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Last month Dorothy Echodu, CEO of Pilgrim Africa, led a project site evaluation team to the remote village of Agule in the Katakwi District of Uganda to assess implementation of the Pilgrim Africa-Malaria Partners International-Gates Foundation malaria intervention program.

Among others, the evaluation team included Abigail Pratt, Peter Berry, and Fallon Schneider (pictured above, with Dr. Omusei) with the Bill & Melinda Gates Foundation; Dr. Joel Okalaney, RMP Uganda Board member and Assistant Governor for Rotary District 9211; Soroti Central Rotary Club President Richard Omusei (pictured above); President-Elect Susan Kituyi, and Treasurer Jude Ojalel; Dr. Mame Niang of the President’s Malaria Initiative based in Uganda; Grey Frandsen, Chair of the Pilgrim Africa International Board, and several members of Pilgrim Africa staff including Wycliff Odude, Entomologist.

The field team met with members of the Village Health Team Volunteers (VHTs) and accompanied them as they made their rounds in the outlining area.  Some of the more notable observations included:

  • In one family a young girl with a severe fever was tested for malaria. Since the test was negative, the VHT proceeded to test the child for pneumonia to determine if she required amoxicillin, which VHTs carry among their Rotary/Malaria Partners International funded medical supplies.
  • During net inspections in one papyrus thatched hut, the field team found the newer and more effective PBO nets (imbued with the chemical piperonyl butoxide) were neatly folded in the corner while the family continued using older nets, feeling they were still serviceable. The field team explained it was important to use the newer nets as they contain insecticides the mosquitos have not built up resistance to.
  • Realizing that other families in the region might have the same misconception, Dr. Joel Okalaney and Osborn Omoding, Pilgrim’s Project Officer, took the initiative to arrange for a local language radio interview, which could be rebroadcast, to emphasize the importance for local residents to use the newer mosquito netting.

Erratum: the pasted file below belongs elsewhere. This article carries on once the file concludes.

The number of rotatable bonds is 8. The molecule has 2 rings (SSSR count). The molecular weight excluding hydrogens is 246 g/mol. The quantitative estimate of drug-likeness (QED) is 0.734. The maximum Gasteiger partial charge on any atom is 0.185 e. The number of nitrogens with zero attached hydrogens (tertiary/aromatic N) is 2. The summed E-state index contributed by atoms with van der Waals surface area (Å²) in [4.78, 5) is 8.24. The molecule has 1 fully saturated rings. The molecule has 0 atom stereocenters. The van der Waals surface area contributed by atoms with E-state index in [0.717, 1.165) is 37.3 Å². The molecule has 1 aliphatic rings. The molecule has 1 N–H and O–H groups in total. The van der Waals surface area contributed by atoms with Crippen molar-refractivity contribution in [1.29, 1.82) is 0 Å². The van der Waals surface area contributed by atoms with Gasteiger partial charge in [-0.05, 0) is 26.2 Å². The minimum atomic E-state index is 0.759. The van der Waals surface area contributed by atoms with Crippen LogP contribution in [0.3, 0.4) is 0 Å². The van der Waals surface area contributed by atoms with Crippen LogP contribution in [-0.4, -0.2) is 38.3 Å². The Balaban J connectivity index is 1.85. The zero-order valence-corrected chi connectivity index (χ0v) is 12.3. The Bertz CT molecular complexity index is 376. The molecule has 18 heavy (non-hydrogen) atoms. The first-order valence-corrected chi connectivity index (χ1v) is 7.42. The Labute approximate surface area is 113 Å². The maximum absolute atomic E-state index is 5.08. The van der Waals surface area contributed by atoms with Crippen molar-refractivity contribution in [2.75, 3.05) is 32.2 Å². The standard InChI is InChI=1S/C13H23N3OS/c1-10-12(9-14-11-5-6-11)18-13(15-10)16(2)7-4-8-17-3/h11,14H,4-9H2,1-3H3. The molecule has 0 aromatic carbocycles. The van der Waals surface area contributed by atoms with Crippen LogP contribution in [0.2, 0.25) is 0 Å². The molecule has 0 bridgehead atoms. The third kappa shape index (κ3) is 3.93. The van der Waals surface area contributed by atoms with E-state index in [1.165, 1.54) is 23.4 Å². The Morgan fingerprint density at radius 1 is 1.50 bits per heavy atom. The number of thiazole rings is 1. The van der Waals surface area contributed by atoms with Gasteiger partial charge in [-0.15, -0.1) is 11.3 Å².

• To assess the mosquito burden in the area, Wycliff Odude set up overnight light traps in numerous villagers’ huts to capture and count mosquito prevalence.  In one hut, in just one night, the trap yielded over 300 mosquitos – a sober reminder of the necessity for malaria intervention work in this area of Uganda.

Wycliff Odude (left) and Dr. Mame Niang examine a mosquito-filled Light trap.

The Katakwi Rotary Malaria Project has been running for three years, and this is the second phase of the project.  When the team returned from the field, members shared their reflections.  President Richard and Dr. Joel shared their joy at the spontaneous praise and appreciation the community members had for their “village doctors” during the visit.  “The way he [the home owner] put it” said President Richard, “They are not going to see malaria killing people anymore. Once a child falls sick, he will report immediately and be treated.” He reflected, “I was very happy when I heard they don’t have the burden anymore, that treatment is available at any time, you can approach the VHT and you are tended to.”  Dr. Joel described the three main questions he had before the visit: 1) Is the community happy to have the VHTs? 2) does the VHT know what he is doing? (also yes!) and 3) Is what the VHT is doing effective? All three were a resounding “yes!”

Dr. Joel expresses his strong satisfaction with the visit.

The clinical officer in charge of a health center in the project area gave a presentation to the team celebrating the project’s impact to date.

Among the most notable achievements:

  • outpatient visits of all kinds to his health center have dropped by over 50% since the project started in late 2016;
  • positivity rates have dropped in those that do come in;
  • no deaths from malaria have been reported since the project began.

After having passed several family burial grounds with heartbreakingly small graves laid out between the large ones, this news brought a round of applause.